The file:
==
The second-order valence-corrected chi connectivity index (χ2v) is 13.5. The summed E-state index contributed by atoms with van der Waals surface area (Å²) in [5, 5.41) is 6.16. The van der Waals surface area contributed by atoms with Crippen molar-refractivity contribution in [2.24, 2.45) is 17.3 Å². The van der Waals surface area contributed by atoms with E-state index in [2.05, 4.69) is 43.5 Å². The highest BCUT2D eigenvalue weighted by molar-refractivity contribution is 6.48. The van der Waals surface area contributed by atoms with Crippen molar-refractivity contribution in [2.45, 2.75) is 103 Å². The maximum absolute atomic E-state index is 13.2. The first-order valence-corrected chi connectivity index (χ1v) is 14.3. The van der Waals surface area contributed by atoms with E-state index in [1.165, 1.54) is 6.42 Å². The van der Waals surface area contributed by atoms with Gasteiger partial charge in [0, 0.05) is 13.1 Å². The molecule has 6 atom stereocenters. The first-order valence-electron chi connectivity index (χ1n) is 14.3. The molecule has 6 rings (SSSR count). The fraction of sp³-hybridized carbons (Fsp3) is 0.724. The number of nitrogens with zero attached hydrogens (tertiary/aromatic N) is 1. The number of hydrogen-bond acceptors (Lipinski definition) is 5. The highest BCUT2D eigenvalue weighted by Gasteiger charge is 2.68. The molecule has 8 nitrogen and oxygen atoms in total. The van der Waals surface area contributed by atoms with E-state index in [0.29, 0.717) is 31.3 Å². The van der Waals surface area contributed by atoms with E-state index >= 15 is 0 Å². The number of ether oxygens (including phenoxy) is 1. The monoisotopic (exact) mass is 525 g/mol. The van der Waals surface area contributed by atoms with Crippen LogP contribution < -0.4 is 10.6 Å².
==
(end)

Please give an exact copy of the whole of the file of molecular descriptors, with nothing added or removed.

The second-order valence-corrected chi connectivity index (χ2v) is 13.5. The summed E-state index contributed by atoms with van der Waals surface area (Å²) in [5, 5.41) is 6.16. The van der Waals surface area contributed by atoms with Crippen molar-refractivity contribution in [2.24, 2.45) is 17.3 Å². The van der Waals surface area contributed by atoms with E-state index in [2.05, 4.69) is 43.5 Å². The highest BCUT2D eigenvalue weighted by molar-refractivity contribution is 6.48. The van der Waals surface area contributed by atoms with Crippen molar-refractivity contribution in [2.45, 2.75) is 103 Å². The maximum absolute atomic E-state index is 13.2. The first-order valence-corrected chi connectivity index (χ1v) is 14.3. The van der Waals surface area contributed by atoms with E-state index in [1.165, 1.54) is 6.42 Å². The van der Waals surface area contributed by atoms with Gasteiger partial charge in [0, 0.05) is 13.1 Å². The molecule has 6 atom stereocenters. The first-order valence-electron chi connectivity index (χ1n) is 14.3. The molecule has 6 rings (SSSR count). The fraction of sp³-hybridized carbons (Fsp3) is 0.724. The number of nitrogens with zero attached hydrogens (tertiary/aromatic N) is 1. The number of hydrogen-bond acceptors (Lipinski definition) is 5. The highest BCUT2D eigenvalue weighted by Gasteiger charge is 2.68. The molecule has 8 nitrogen and oxygen atoms in total. The van der Waals surface area contributed by atoms with E-state index in [0.29, 0.717) is 31.3 Å². The van der Waals surface area contributed by atoms with E-state index >= 15 is 0 Å². The number of ether oxygens (including phenoxy) is 1. The monoisotopic (exact) mass is 525 g/mol. The van der Waals surface area contributed by atoms with Crippen LogP contribution < -0.4 is 10.6 Å².